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Monday, April 29, 2019

Seriously Fortunate: The Armadillo

From the Food Vault Dept.: I tried to combine my longer trips with restaurant reviews back in the days when I took long trips and wrote restaurant reviews, and here’s an example of such: a nifty Mexican restaurant in Kingston, NY, that’s still very much in business.

                                                                              

SHE’D ALREADY BOUGHT AN UPSTATE HOUSE, upstate in this case being Kingston, as defined relative to Manhattan. “I’m a child of the first Woodstock generation,” says Merle Borenstein, “and I love the area. So I bought this place, but I’m still working in the city.” Working in the restaurant business, as it happens, managing a prestigious operation. “I’m vacation in my upstate home, thinking I’d like to run a restaurant in the area. But I didn’t tell anyone.

Photo by B. A. Nilsson
“So this customer comes in one day, a regular customer at the Manhattan restaurant, and he says to me, ‘I have a space I’d like to rent to someone who’ll know how to use it.’ And wouldn’t you know, it’s in Kingston!”

Borenstein looked at it. “It had nothing! No kitchen! It was a bar in the 1890s, I was told, but at this point the neighborhood was run down and brutal. A tough neighborhood, they told me! I looked at it and said, ‘I’m from Brooklyn. It looks fabulous.’”

Thus the Armadillo Bar and Grill opened in May, 1987. “You know how you’re supposed to have six months of salary and other expenses in the bank? We had nothing. We opened with a fundraising event, for Hospice, and it did very well. And we’ve been going ever since. We’re very seriously fortunate. And we’ve stayed small.”

Friday, April 26, 2019

Regaining Your Roots

FOR BROTHERS DAVID AND DAN PODOLL, one of the solutions to the economic stresses of operating their North Dakota farm turned out to be heirloom seeds. The brothers’ farm has been in their family since 1953, with wheat and turkeys providing their main revenue stream. But their ability to continue farming in southeastern North Dakota had been hit by shifts in both economics and weather, and conventional approaches were no longer succeeding, at least on the small scale the Podolls practice.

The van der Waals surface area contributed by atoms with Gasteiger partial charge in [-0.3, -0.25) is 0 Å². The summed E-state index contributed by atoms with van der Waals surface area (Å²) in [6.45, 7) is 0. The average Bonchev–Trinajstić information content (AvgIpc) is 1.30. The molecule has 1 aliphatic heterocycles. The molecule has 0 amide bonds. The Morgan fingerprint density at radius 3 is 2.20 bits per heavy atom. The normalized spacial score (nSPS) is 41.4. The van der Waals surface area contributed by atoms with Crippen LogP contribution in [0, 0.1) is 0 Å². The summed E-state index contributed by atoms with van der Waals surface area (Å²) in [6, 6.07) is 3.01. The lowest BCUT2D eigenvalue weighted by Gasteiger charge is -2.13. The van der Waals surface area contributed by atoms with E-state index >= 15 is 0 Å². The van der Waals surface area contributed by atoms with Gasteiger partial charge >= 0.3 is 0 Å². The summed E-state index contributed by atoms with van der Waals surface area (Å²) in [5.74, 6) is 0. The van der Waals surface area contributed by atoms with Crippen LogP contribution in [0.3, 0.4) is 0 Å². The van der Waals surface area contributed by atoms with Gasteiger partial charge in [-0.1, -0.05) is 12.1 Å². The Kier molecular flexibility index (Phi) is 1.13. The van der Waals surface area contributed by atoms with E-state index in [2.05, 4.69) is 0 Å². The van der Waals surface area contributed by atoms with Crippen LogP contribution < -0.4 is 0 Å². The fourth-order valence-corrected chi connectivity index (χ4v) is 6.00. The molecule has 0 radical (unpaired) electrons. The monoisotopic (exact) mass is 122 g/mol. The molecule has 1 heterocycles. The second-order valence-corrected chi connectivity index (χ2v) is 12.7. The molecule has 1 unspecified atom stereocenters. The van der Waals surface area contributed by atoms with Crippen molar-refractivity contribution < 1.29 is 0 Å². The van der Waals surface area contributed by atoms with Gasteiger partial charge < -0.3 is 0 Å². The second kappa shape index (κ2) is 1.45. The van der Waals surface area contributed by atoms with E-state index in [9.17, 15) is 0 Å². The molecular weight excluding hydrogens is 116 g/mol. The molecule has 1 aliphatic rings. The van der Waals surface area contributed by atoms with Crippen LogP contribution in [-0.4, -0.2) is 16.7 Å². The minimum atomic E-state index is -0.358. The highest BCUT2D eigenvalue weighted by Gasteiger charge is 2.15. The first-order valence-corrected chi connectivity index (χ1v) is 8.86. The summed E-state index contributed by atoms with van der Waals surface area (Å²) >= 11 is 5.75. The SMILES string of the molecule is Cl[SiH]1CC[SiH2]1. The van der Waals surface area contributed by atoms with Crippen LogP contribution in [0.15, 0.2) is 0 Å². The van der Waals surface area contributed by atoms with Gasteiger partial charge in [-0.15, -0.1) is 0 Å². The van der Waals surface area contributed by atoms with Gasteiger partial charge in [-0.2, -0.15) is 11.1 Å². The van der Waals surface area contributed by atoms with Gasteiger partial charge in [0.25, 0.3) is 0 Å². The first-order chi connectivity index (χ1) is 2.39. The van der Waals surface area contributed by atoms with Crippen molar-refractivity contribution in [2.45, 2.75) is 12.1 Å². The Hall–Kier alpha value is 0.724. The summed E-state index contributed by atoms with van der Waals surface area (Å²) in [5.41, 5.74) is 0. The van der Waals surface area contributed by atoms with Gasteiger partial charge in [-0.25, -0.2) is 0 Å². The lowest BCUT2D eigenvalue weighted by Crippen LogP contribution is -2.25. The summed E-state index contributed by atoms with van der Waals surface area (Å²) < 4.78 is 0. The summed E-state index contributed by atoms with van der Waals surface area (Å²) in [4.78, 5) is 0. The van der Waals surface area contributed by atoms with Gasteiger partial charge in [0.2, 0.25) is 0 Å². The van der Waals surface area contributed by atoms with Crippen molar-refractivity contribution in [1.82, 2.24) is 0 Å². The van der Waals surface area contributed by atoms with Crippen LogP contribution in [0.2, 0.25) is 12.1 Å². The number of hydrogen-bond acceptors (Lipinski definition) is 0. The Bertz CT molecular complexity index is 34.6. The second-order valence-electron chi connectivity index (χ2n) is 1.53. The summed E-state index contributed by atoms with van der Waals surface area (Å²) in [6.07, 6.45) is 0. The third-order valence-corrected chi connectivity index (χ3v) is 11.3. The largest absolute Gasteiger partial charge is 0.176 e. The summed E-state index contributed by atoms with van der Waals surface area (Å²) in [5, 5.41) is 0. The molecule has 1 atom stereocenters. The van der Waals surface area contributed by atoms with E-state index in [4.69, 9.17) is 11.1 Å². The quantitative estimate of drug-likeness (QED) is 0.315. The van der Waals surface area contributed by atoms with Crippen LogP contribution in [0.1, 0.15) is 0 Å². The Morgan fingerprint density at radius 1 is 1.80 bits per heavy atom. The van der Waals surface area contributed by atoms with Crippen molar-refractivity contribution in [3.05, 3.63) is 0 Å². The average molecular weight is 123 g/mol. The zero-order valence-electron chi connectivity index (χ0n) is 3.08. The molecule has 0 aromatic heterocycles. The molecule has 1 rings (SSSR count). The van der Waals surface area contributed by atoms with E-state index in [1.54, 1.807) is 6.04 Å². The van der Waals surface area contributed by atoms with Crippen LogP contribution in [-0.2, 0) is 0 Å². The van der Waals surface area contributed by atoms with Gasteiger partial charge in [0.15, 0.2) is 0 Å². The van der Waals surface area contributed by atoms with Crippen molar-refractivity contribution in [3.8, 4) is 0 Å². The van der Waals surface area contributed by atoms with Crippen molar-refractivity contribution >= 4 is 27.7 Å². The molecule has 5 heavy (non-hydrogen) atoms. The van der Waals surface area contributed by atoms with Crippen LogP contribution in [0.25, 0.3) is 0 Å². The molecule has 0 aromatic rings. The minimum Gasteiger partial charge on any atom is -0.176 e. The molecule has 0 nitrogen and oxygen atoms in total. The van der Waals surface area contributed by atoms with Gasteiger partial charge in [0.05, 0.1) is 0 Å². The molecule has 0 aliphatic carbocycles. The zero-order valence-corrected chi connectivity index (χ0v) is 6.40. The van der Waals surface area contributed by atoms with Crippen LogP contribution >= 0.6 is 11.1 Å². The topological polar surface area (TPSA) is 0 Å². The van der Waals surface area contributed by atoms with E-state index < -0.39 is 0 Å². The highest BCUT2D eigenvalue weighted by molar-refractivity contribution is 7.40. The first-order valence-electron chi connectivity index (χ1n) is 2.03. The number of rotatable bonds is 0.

They’re one of three farm families located in three different parts of the United States, profiled by Lisa M. Hamilton in her engaging book Deeply Rooted, Unconventional Farmers in the Age of Agribusiness (Counterpoint, Berkeley, CA, 2009). The common threads are devotion to the land and innovative approaches to maintaining it, usually in the face of resistance from those too steeped in what passes for tradition to see how tradition is failing.

“Revenue from three acres of seeds roughly equals that from the farm’s three hundred acres in grains,” Hamilton notes, and the heirloom seeds that the Podolls are producing are cultivated to flourish in less-than-ideal conditions. They include a medium-sized watermelon they named “Dakota Rose,” alongside Dakota Tears onions, Dakota Black popcorn, and Uncle David’s Dakota Dessert squash.

But the enemy of the heirloom seed and the Podolls’ approach to farming is the incredibly profitable world of corporate science. Monsanto (now a division of German pharmaceutical company Bayer AG), a leading developer of GMO technology, sells patented single-use seeds, the purchase and use of which obligates the farmer to a draconian set of rules and restrictions.

Monday, April 22, 2019

The Digital Decision

From the Tech Vault Dept.: There’s a rain barrel outside my house that has spawned a large sunfish, swimming within. I was going to blast it with my .22, but decided it would be easier to regurgitate the column below. I believe that everything referenced in it is completely obsolete. Even me – I certainly no longer resemble that photo!

                                                                              
              

ABOUT FIVE YEARS AGO, I tested a then-representative pile of digital cameras for Computer Life magazine, concluding that they all were pretty good in delivering images of mediocre resolution – good enough for Web pages, say, but not what you’d use to archive vacation memories.

Photo by B. A. Nilsson
A few hundred dollars would buy you an entry-level camera; for professional applications, such as magazine photography, you’d have to spend well up in the thousands.

As is inevitable, the technology has improved – and it’s improved pretty amazingly. I looked at a few current models that are priced in the hundreds and found cameras that are easier to use, more versatile and capable of producing very high-resolution output. Let’s look at the best of those, as well as what you can do with those photos you take.

Olympus, well known for its traditional cameras, got into the digital biz early and evolved a series of cameras that have been in the forefront where features, price and ease of use are concerned (but keep in mind that pricing in this realm is well above that of the film-camera cousins).

Friday, April 19, 2019

The Grand Mississippi Babes Mill